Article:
Tax cuts will not relieve poverty, say researchers
Amid all the hype about budgetary tax cuts, the latest research from the Economic and Social Research Institute (ESRI) points clearly to one conclusion. No matter how tax reductions are structured, the overall Budget package will only really help the less well-off if it allocates more funds to increasing social welfare rates.
All the talk about Budget 1999 is that it will focus on tax reductions for the lower-paid. However, according to ESRI economists Tim Callan and Brian Nolan, aiming cuts at lower-income earners is only part of the answer, if the goal is an even-handed distribution of the budgetary largesse.
The two economists used the sampling model developed by the ESRI to estimate the impact of recent Budgets. They argue that simply totting up who got what in gross terms does not give an accurate picture.
Instead, they calculate gains and losses from recent Budgets relative to a simple benchmark, where social welfare rates, tax bands and tax allowances are linked to the growth in average earnings.
The economists first calculated how much social welfare recipients would have needed to see their incomes rising in tandem with the average working wage. For taxpayers, they measured what gains would have been necessary to index personal allowances and the standard rate income tax band for wage inflation.
Once these calculations were completed, they worked out what further impact the Budgets of 1994 to 1998 made on the different income groups.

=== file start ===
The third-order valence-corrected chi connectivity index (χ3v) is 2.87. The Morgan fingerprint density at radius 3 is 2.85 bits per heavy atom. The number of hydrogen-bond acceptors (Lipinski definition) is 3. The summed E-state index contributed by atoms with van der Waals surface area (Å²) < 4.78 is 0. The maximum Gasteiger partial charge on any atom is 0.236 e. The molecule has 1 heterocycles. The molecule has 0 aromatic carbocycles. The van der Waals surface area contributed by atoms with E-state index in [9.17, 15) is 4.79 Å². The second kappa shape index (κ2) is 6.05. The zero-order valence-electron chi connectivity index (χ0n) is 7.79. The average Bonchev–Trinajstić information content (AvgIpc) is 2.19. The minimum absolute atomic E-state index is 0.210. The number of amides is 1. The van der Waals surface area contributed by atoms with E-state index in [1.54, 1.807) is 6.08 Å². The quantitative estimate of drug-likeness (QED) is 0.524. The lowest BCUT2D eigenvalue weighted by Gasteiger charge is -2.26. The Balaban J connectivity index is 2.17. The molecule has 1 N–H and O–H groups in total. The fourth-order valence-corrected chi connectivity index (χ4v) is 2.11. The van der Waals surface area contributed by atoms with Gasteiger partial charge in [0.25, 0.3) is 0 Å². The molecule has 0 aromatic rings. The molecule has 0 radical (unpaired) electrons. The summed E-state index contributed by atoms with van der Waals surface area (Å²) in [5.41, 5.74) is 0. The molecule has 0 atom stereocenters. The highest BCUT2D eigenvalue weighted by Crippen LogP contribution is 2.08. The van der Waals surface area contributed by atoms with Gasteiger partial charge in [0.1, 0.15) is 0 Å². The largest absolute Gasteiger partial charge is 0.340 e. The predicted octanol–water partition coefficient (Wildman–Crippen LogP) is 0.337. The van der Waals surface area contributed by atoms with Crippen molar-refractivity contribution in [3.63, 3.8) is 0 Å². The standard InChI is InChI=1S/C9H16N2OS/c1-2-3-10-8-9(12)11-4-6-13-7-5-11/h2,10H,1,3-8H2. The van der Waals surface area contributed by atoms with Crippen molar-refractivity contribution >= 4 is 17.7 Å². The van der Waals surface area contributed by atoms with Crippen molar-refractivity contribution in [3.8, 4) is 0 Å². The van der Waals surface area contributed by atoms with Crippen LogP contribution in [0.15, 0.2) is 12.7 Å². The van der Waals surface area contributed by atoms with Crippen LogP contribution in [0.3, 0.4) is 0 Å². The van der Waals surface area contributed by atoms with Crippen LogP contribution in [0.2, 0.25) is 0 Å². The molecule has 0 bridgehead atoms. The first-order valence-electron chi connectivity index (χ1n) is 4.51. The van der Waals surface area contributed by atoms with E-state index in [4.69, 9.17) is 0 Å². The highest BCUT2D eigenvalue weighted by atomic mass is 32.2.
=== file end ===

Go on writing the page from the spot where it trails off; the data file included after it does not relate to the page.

The results are striking. They show that the richest 10 per cent of families have gained about four per cent in income from budget-day changes, over and above the gains from indexation of bands and allowances for income growth.
However, the poorest 30 per cent of the population gained two per cent less from the changes introduced. Broadly, this is because welfare rates have been increased to keep pace with inflation rather than with the rise in average earnings among those at work. Social welfare rates have risen by 16 per cent over the past four Budgets, while average incomes for all households have increased by some 22 per cent. If welfare rates continue to rise more slowly than other incomes, more people will become poor in relative terms, the researchers calculate.
Increasing social welfare rates in line with, or ahead of, general income growth is the answer, they argue. This would require more resources to be devoted to welfare in future and relatively less to tax reductions.
The economists argue that the proposed direction of tax and social welfare policies indicated in the Programme for Government will further increase the gap between rich and poor. They compare a tax package over the next three Budgets involving cuts in the two income rates, an increase in personal tax allowances and a widening of the standard rate income tax band with a policy focusing exclusively on major increases in personal income tax allowances. Low and middle income earners would benefit from a policy concentrating on allowances, they conclude.
Again using the Programme for Government, and basing forecasts on past policy, the economists looked at the likely increase in social welfare payments. They calculated that if policy continues along the lines expected - and significant resources remain devoted to tax reductions - then the numbers earning less than half the average income will continue to rise.
The economists then looked at what might happen if more resources were applied to increasing social welfare rates. Their earlier calculations were based on £750 million in tax cuts over the next three years and welfare increases costing £250 million in excess of inflation.
If, instead, £500 million was devoted to welfare rises and the same amount to tax reductions, social welfare payments could increase by some 19 per cent.